12.3 *Era of Good Feelings* and *Age of Jackson* Review

Report
14.3 “Era of Good Feelings” and “Age
of Jackson” Review
Standards
• 8.4.2 Explain the policy significance of famous
speeches (e.g., Washington’s Farewell Address,
Jefferson’s Inaugural Address, and John Q. Adams’s
Fourth of July 1821 Address).
• 8.4.3 Analyze the rise of capitalism and the
economic problems and conflicts that accompanied
it. (e.g., Jackson’s opposition to the National Bank;
early decisions of the U.S. Supreme Court that
reinforced the sanctity of contracts and a capitalist
economic system of law).
Standards cont.
• 8.5.2 Know the changing boundaries of the
United States and describe the relationships the
country had with its neighbors (current Mexico
and Canada) and Europe, including the influence
of the Monroe Doctrine, and how those
relationships influenced westward expansion and
the Mexican-American War.
• 8.6.2 Outline the physical obstacles to and the
economic and political factors involved in building
a network of roads, canals, and railroads (e.g.,
Henry Clay’s American System).
Standards cont.
• 8.8.1 Discuss the election of Andrew Jackson as president
in 1828, the importance of Jacksonian democracy, and
his actions as president (e.g., the spoils system, veto of
the National Bank, policy of Indian removal, and
opposition to the Supreme Court).
• 8.8.2 Describe the purpose, challenges, and economic
incentives associated with westward expansion, including
the concept of Manifest Destiny (e.g., the Lewis and Clark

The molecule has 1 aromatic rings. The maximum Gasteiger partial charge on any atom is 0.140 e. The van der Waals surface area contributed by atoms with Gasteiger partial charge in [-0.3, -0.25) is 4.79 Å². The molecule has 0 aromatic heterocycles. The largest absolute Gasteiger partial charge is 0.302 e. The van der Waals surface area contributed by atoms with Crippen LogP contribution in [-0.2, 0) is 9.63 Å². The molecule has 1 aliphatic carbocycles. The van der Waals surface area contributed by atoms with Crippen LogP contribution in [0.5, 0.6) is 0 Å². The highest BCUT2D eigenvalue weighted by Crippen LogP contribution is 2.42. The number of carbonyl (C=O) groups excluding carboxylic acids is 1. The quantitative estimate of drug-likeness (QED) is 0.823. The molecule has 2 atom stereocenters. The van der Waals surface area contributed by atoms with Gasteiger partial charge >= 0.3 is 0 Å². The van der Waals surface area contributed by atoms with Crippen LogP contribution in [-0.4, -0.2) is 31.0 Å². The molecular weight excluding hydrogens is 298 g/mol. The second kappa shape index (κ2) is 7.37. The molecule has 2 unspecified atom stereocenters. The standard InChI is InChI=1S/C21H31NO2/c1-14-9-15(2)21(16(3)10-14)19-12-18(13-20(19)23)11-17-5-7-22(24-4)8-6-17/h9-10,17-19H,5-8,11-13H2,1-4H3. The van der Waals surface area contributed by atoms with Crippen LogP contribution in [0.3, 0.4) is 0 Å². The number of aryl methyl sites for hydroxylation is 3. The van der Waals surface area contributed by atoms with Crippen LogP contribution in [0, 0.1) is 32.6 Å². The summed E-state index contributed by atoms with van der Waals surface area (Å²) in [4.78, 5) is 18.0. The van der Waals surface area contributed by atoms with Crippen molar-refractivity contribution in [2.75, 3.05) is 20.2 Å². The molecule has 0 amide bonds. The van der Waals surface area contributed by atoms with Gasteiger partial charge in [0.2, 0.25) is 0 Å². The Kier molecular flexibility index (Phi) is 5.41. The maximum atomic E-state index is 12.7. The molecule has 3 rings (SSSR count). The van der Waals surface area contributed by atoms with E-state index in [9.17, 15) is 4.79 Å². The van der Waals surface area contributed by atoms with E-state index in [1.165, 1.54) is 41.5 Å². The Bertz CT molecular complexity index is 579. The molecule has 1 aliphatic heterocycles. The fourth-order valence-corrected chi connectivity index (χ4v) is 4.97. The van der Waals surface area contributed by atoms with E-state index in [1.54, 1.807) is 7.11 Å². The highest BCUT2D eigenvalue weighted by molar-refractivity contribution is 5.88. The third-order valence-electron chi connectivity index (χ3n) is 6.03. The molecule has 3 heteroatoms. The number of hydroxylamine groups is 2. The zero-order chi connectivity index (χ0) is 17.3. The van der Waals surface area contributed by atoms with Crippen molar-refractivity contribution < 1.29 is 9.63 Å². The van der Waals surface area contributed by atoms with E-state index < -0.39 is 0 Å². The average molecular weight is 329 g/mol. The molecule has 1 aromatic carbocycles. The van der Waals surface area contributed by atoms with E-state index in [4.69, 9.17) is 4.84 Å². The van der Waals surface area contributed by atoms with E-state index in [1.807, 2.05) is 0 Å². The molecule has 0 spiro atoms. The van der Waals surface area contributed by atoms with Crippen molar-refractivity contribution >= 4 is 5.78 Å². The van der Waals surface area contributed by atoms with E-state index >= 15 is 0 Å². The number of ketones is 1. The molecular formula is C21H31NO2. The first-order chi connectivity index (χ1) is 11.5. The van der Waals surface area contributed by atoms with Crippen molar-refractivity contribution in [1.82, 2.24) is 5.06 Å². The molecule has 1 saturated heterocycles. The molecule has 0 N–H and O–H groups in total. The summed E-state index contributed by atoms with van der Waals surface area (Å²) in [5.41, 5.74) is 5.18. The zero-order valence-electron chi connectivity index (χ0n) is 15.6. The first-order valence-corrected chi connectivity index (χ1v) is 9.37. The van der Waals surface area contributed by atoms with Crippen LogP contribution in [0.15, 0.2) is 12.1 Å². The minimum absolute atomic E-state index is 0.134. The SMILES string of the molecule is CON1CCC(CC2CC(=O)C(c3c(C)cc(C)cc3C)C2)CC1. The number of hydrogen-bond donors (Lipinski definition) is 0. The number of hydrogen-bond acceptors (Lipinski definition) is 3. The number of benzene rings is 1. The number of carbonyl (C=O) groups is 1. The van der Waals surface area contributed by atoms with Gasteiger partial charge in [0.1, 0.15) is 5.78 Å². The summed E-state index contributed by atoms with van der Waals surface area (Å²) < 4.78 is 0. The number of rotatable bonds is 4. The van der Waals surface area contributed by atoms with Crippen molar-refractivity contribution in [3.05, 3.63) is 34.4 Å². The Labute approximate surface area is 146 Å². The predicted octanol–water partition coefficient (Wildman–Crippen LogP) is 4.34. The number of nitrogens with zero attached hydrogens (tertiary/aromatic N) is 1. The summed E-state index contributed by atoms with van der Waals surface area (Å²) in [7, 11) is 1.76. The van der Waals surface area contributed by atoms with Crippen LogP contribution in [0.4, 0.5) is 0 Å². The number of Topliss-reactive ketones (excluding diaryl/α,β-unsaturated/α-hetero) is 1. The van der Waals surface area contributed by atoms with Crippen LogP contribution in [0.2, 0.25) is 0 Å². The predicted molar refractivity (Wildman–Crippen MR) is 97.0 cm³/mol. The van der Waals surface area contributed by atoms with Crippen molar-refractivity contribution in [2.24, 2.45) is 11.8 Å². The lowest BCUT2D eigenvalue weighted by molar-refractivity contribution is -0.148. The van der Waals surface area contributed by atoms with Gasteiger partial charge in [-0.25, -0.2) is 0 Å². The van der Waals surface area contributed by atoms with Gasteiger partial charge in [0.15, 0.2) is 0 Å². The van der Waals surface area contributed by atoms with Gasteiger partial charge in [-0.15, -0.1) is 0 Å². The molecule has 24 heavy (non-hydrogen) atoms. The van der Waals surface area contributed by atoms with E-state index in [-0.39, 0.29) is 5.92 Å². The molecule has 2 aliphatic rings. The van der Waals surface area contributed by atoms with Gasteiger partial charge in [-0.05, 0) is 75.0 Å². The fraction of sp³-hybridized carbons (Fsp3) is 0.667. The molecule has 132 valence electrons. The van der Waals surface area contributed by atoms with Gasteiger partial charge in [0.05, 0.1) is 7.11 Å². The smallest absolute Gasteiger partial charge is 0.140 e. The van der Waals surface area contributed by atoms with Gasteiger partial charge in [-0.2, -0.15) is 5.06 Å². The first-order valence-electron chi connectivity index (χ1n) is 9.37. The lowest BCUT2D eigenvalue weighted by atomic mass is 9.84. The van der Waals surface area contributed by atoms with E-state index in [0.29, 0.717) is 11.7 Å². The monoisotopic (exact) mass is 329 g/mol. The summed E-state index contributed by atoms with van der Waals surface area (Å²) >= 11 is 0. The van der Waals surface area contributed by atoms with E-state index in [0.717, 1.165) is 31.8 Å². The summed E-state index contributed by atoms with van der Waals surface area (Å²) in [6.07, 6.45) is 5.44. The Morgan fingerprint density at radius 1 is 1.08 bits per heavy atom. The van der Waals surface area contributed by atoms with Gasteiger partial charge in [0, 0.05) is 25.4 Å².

expedition, accounts of the removal of Indians, the
Cherokees’ “Trail of Tears” settlement of the Great Plains)
and the territorial acquisitions that spanned numerous
decades.
Essential Questions
1. How was the power of the federal
government strengthened during the Era of
Good Feeling?
2. How did U.S. foreign affairs reflect new
national confidence?
3. How did the people gain more power during
the Age of Jackson?
4. Why did Jackson use force to remove
Indians from the Southeast?
5. How did old issues take a new shape in the
conflict over a national bank and tariffs?
Video Review
• Pay attention while watching the video and
keep in mind these key words:
-Nationalism
-Monroe Doctrine
-Suffrage
-Second Bank of the US
-State’s Rights
-Nullification
Video Questions
1. How does the Monroe Doctrine reflect the
feeling of optimism present in the 1820’s?
Answer:
• Greater sense of nationalism and patriotism
led to the U.S. to declare the Monroe
Doctrine to the European powers.
• Monroe Doctrine warned European power
to not interfere with Latin America.
2. What policies showed Andrew
Jackson’s concern for ordinary
people?
Answer:
• Increased suffrage (right to vote) and
the veto of the Second Bank of the
U.S., which he felt favored the
wealthy.
2nd Video Review
• Pay attention while watching the
videos and keep in mind these key
words:
-Cherokee Nation
-Indian Removal Act
-Trail of Tears
Video Questions
• 1. How did the Cherokees change their
lives and society to try to adapt to the
ways of White Americans?
Answers:
• They began to farm and live in log cabins,
and they form a government similar to
the U.S. with a constitution.
2. Is the name “Trail of Tears”
appropriate for the Cherokees’
journey west? Why or Why not?
Answer:
Most would say yes. The Cherokee